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George Lucas and What it Takes to be a Creative Genius

George Lucas and What it Takes to be a Creative Genius

As I’m about to watch a movie loosely based on Andrei Rublev, a 15th century Russian painter, I ask myself what does it take to be a creative genius besides being creative? Intelligence? Persistence? Curiosity? A slight case of mental instability? Probably a mixture of everything.. Every so often we are gifted with an individual that has an idea. A thought of how to make our world a better place. I recently read the May 2017 issue of National Geographic in which there was an article about what clues science gives us as to what it takes for someone to have such an exceptional mind that they change the world.

Shortly after reading that article I listened to a podcast called Stuff You Missed in History Class about Jane Austen and how supportive her father was in helping her writing career even in the 18th century when women weren’t exactly expected to be great at anything. Even being an author of fiction at that time was not very well received. But with her family’s support and Jane’s gift and perseverance, she went on to become a world renown author of so many classics. So with these two sources in mind let’s delve into the creative geniuses of history and see if there any connections.

Image result for 46 slides of einstein brain

46 slides of Einstein’s brain

According to National Geographic, at the Mutter Museum in Philadelphia where on display are an array of scientific oddities, the one that drew the most fascination was a 46 slide cross-section of Albert Einstein’s brain. I think we can all agree that geniuses like Einstein see things differently than the rest of us–and it’s arguable that they can even see beyond that.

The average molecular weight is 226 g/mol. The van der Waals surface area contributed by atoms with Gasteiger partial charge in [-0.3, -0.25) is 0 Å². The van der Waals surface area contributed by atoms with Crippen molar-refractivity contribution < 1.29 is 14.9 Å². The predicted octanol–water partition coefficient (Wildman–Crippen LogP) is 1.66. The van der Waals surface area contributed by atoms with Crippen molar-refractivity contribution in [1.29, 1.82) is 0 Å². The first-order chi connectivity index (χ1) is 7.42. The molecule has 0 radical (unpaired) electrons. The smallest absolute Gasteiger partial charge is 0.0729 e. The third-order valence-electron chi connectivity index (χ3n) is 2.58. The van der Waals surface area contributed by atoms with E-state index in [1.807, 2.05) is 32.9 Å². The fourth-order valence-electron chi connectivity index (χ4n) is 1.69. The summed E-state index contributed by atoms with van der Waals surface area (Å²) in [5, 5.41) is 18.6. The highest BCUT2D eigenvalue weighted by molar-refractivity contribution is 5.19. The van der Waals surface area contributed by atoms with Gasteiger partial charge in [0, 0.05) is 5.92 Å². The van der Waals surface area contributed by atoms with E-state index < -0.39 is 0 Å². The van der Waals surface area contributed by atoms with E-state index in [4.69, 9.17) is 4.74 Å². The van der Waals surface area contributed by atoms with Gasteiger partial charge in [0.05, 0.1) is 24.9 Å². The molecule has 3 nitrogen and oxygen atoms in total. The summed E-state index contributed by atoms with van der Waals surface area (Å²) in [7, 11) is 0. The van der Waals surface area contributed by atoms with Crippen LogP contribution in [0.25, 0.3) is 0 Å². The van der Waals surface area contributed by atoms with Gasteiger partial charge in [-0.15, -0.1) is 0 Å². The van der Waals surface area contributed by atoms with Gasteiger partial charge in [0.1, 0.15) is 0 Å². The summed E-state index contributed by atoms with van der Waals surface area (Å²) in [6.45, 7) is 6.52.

Despite the ancient Greeks attributing genius to an excess of black bile, or phrenologists claiming bumps on the brain were a sign of genius, the fact is genius is too subjective to really pin down. However, the longevity of their impression upon us is certainly a good sign. For example, at the Galleria dell’Accademia in Florence, Michelangelo’s David has been towering over us for the past 500 years.

Image result for michelangelo david

Michelangelo’s David

Measuring someone’s intelligence through an IQ test was at one point used as a measuring stick for genius intellect. Typically anyone with an IQ of 140 or above was considered a genius. However, many future geniuses such as Charles Darwin were once thought of as very average as a young boy. Einstein also famously fared poorly in many of his subjects, excelled at math and physics.

Recent scientific discoveries revealed that when communication between the two hemispheres of the brain are active, genius-like qualities are exhibited. The communication between the hemispheres allows for a more flexible thought process–the brain then loses its ability to criticize itself resulting in more free thought. This would somewhat explain how a genius would be able to see beyond an average person of what is possible or impossible.